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      No, The Coming Cold Spell Isn't a 'Polar Vortex'

      No, The Coming Cold Spell Isn't a 'Polar Vortex' No, The Coming Cold Spell Isn't a 'Polar Vortex' No, The Coming Cold Spell Isn't a 'Polar Vortex'
      Image via AP/Mike Groll

      Environment

      No, The Coming Cold Spell Isn't a 'Polar Vortex'

      By Shelby Kinney-Lang

      When Chicago and the Midwest became snow-clogged, Hoth-like hellscapes last winter, media outlets found and clung to a term most people in the United States had never heard before: polar vortex.

      Today, multiple articles are one again name-dropping polar vortex, as severe wintery storms sweep across much of the United States this week. But some experts that spoke with VICE News have outright rejected characterizing this storm as a polar vortex.

      So what gives?

      "The polar vortex has been around forever, but the media only noticed it last year," Jeff Masters, Director of Meteorology at Weather Underground told VICE News. "And it's really not worth drawing attention to. It's not like the entire vortex has shifted southwest over the US. So it's kind of a misconception of what the term polar vortex implies."

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      The polar vortex is a wind pattern that circles the North Pole, looping around it from west to east, and corralling cold air. Much of that air is concentrated in the upper part of the atmosphere and can be thought of as something akin to a spinning wheel. Sometimes, like last year, the swirling air breaks into smaller wheels that are pulled south, bringing frigid temperatures along with them.

      "What happens is this spinning vortex of air has bulges in it, called troughs of low-pressure and regions of high pressure," Masters said. "It's not a perfectly circular vortex, it's got little lobes. What happened is last year, one of these lobes of the polar vortex went over the eastern US — and there's one going over the upper-Midwest right now — and when that happened, it means that cold air from the Arctic spilled southwards to where this bulge is."

      This week we're getting a taste of that little lobe, linked to the polar vortex, says Masters. Masters is one voice in a discussion among scientists about exactly when to use the polar vortex terminology, because the southward trough hitting the US right now is not a fully broken part of the polar vortex.

      "There's nothing mysterious about this," Mark Serreze, director at the National Snow and Ice Data Center and professor in the geography department at the University of Colorado Boulder told VICE News.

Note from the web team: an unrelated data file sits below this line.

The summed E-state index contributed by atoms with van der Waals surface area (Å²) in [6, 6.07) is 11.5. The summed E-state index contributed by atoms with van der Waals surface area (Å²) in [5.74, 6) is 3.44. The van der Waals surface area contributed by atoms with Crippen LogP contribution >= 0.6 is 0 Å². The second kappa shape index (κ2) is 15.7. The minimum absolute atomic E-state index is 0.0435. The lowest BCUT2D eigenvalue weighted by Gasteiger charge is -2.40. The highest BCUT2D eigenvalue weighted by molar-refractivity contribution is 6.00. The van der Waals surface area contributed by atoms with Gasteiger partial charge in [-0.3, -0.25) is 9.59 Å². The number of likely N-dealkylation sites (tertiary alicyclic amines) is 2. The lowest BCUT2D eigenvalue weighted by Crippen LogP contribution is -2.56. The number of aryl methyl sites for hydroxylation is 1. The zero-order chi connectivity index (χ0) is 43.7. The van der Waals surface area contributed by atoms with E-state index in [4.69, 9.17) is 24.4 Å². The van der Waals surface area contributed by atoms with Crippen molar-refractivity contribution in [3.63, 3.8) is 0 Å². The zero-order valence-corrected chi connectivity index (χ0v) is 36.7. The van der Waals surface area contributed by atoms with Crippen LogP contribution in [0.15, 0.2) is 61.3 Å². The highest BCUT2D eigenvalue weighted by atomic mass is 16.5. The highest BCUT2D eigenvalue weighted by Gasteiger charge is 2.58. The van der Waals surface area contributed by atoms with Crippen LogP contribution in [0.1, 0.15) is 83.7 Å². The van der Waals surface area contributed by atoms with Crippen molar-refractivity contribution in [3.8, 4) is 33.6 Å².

"All the polar vortex is, is the region of cold air in the northern hemisphere, separated from the warmer air to the south by what we call the polar front jet stream," he explained.

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      As the quickly moving air in the polar front jet stream descends into lower latitudes, it brings along cold and stormy weather in low pressure systems. A big storm or a series of big storms can change the southern boundaries of the vortex, pushing and pulling the jet stream. Storms often develop below this front jet stream boundary of the polar vortex.

      Serreze speculates that this particular cold snap is likely the result of Typhoon Nuri that hit Alaska last week. He added that some research has linked a warming Arctic and the loss of sea ice cover to potential permanent changes in the polar vortex.

      So the snowy storms trekking their way across the US are nothing new. Southward troughs, or the changing jet stream boundary beneath the polar vortex, have always caused stormy weather in late fall and winter.

      And because wintery weather occurs along the low-pressure polar front during a trough's southward push, some media want to use the term polar to describe what's happening. The reality is more complicated: the weather this week is linked to but not exactly a reeling, broken-off piece of the polar vortex.

      Despite the error of using the headline grabbing term, the storm remains noteworthy in its ferocity.

      "I'm struggling to think of a time when we've dropped more than 40 degrees in five hours, which is what we've done in Denver today," Josh Larson, a meteorologist at Weather5280, told VICE News.

      "What's really causing this cold weather is an unusually strong ridge of high pressure over Alaska, and that's just allowing the Arctic air to flow into the continental U.S.," he said. "That's creating a downstream trough and that's really almost acting as a conveyor belt for the cold air."

      So when cold weather hits this week, remember that it's just that time of year, and cold weather sweeps in for a whole lot of reasons, not just because of the over-hyped polar vortex. 

      Follow Shelby Kinney-Lang on Twitter: @ShelbKL

      Topics: environment, americas, polar vortex, weather, winter, snow, extreme weather, science, united states, jet stream

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